Marlin’s G29 command is used to tell the printer to probe the bed, modify the mesh data, set specific points or heights, and a lot more. G29 has lots of flags and variables that can be used and can look very intimidating to those unfamiliar with Gcode or machine operations. The entire use of the G29 is outside the scope of this document, we are only covering how to retrieve mesh data using this command.

When you send the command “G29 T” to the printer, it will run through the entire probing process and then output the data into a grid format such as this:

Sample “G29 T” data

This data is arranged in a grid to make it easier to visualize on a surface. The point at [0,0] on the grid represents the first data point recorded (usually the front-left corner of the bed), and the point at [4,4] is the right-rear of the bed. Each ROW represents the Y direction (front-to-back), and each COLUMN represents the X direction.

As shown in the image, every reading on Row Zero is the front row of probing points, and Row 4 would be the points on the back of the bed. Column Zero would be all of the left-side probing points, and Column 4 would be the right-side points.

How to interpret mesh data #

This section assumes that the sensor reads a ‘default’ 3×3 grid. If you set your firmware to use a bigger number of probing points, you will have more data than shown, but the concept will be identical.

Visualization #

Mesh data uses a set of coordinates to determine where each point should be on the bed. The first probed point is usually in the front-left corner of the bed, and should always have coordinates of [0,0]. The next point (on a 3×3 grid) will be the front center of the bed, marked by coordinates [0,1]. Coordinates are recorded in the format:[X position, Y position].

If we translate this to a visual representation for demonstration purposes, the coordinates will be laid out on the bed as shown:

The value for each point is a comparative measurement, relative to the measurement taken during auto-homing at the beginning of the probing process. In more simple terms, each measurement is relative to the center of the bed and shows how much higher or lower the bed is in that position. Positive values are higher than the reference measurement, and negative values are lower than the reference measurement.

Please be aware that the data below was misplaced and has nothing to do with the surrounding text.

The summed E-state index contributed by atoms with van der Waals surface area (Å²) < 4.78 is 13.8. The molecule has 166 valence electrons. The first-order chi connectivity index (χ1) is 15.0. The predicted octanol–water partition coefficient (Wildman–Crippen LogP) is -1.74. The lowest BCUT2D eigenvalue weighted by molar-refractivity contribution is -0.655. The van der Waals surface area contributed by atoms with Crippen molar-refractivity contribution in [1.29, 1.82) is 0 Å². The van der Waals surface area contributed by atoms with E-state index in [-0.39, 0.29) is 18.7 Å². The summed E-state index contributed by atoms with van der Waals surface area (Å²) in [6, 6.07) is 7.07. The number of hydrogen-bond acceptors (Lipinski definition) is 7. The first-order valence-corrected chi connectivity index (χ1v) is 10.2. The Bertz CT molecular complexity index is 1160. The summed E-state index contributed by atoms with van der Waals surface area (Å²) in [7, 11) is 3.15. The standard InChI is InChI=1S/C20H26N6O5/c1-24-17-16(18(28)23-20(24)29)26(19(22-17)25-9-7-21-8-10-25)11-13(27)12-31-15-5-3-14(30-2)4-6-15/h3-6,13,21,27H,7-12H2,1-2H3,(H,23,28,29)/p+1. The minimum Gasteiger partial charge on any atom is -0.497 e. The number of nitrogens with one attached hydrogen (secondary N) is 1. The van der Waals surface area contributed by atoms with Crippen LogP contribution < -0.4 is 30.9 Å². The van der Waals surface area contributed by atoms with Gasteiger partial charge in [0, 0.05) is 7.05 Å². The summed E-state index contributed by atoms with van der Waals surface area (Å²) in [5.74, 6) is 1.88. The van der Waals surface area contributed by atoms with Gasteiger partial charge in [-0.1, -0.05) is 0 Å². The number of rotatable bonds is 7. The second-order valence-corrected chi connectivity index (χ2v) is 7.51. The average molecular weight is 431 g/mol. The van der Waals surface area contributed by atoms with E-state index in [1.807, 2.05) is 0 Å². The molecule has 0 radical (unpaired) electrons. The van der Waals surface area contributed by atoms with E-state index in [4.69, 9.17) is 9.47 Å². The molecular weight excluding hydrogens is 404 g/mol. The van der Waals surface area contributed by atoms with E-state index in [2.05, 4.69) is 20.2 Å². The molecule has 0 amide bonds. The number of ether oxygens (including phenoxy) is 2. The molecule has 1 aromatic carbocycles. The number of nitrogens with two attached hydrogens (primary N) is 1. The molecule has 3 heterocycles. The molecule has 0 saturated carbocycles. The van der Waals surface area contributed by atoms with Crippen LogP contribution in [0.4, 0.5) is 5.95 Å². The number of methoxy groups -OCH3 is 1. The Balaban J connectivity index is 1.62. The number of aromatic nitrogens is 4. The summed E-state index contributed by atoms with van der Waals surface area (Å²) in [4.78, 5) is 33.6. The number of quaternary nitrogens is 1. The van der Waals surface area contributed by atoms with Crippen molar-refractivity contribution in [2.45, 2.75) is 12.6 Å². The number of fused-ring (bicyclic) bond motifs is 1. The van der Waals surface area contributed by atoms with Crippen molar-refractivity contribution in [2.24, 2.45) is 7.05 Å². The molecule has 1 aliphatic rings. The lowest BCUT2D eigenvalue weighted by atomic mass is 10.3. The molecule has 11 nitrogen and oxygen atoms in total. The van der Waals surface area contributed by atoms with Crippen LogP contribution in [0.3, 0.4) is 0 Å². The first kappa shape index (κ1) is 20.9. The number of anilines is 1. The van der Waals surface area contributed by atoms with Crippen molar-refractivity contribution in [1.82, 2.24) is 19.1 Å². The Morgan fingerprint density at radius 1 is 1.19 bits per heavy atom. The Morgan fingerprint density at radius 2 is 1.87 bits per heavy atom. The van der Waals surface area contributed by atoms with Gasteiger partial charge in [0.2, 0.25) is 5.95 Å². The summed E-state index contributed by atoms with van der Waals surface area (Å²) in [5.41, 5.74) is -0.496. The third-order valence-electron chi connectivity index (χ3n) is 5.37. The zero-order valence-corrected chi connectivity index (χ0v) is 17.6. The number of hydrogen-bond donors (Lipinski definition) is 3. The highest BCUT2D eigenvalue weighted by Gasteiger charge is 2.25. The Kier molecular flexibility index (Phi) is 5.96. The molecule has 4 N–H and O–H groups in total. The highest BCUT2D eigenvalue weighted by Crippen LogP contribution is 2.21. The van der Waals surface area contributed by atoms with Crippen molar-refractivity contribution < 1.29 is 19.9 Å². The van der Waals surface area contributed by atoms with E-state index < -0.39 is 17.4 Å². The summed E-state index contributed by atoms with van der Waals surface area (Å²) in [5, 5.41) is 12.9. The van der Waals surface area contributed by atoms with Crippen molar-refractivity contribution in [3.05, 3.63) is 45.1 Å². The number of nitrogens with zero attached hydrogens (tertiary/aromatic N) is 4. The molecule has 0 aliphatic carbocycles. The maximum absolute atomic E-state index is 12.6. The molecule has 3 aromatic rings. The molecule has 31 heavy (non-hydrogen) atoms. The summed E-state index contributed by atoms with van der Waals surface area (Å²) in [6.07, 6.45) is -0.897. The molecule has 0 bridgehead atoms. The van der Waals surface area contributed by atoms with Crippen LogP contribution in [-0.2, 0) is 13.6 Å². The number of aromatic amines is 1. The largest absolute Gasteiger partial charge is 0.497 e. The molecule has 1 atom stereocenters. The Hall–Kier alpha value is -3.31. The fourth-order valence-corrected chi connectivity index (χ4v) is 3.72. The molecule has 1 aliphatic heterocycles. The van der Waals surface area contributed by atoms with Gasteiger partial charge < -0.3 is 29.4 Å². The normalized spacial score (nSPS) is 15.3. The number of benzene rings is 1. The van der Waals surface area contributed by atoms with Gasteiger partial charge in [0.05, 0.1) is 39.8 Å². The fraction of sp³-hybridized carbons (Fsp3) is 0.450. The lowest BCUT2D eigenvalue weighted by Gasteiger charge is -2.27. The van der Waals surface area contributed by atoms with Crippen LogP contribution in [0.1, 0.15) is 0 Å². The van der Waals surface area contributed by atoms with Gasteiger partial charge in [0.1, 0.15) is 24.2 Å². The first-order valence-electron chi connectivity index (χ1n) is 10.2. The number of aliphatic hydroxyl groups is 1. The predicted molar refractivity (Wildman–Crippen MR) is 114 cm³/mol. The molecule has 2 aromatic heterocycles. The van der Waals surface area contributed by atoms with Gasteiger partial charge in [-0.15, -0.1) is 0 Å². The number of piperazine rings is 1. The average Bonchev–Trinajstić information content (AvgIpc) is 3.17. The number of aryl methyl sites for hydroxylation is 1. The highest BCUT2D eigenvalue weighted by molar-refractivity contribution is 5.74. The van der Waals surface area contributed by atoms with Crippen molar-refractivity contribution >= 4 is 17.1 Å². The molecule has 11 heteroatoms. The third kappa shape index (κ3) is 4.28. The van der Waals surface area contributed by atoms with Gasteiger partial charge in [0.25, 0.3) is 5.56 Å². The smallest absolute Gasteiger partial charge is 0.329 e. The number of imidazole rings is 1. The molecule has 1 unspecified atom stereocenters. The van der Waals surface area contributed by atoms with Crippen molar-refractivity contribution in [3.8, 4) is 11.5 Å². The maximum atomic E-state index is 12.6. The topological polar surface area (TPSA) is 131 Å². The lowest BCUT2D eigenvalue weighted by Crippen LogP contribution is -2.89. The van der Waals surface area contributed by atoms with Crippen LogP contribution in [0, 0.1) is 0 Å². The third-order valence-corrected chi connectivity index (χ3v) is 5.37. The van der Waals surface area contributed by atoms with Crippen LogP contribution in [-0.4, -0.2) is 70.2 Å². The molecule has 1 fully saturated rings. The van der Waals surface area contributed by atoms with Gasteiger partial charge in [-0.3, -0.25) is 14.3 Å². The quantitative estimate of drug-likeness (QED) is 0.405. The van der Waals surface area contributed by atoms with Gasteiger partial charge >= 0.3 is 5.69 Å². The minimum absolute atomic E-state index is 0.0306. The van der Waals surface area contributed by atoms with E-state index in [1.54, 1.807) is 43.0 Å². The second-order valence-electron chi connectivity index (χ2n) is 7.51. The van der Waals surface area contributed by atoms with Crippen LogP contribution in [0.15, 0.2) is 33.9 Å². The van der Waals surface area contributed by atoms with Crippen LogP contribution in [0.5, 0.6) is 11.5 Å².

Example data interpretation #

Let’s use the data we retrieved from the M503 command earlier. When translated into an image, these would be the current measurements of the bed using those readings:

This data indicates that the bed is actually remarkably level, all things considered. All of the values are relatively small, relatively close to each other in measurement, and there are no major outlying values that skew the results. All of these measurements are within 0.2mm of completely flat, which is better than expected in most cases. This would be considered an ideal scenario with a VERY flat bed surface and good Z-axis mechanics.

According to these values, it appears that the front side of the plate is lower than the back side, so this bed is tilted slightly towards the front. You can see the more-negative values on the front row, indicating these are slightly lower compared to the middle or back-row measurements.

How to use this data #

Because this data will demonstrate how far out-of-level a surface is, you can run this data and use it to make informed adjustments to the bed surface. After making an adjustment, you will want to probe the bed and retrieve the data again to ensure your changes are having an effect.

For new users, it can sometimes be easier to use ONLY the corner measurements to level the bed, since those are your adjustment positions by design. Once the corner measurements are as close to zero as possible, the rest of the measurements will indicate how warped your bed actually is.

Let’s take an example where all of the corners are perfectly level (values of zero). If any of the other points are different than zero, that may indicate the bed is warped near that point on the bed.

This data can be used when adding Solid Bed Mounts to a printer. Most solid mounts will not be perfectly even with each other, and the contour of your surface may not be perfectly flat. By using this data, you can determine which corners may still be out of level, and you can add “shims” or hardware-store washers to those corners to raise them in line with the other corners.

OctoPrint and Bed Visualizer #

If you are running OctoPrint, there is a plugin available called “Bed Visualizer”. This plugin runs the “G29 T” command and uses the data recovered to create an actual picture representation of the surface. This can be immensely helpful for those who have a hard time using the actual numeric values to make adjustments.

More information about Bed Visualizer can be found here.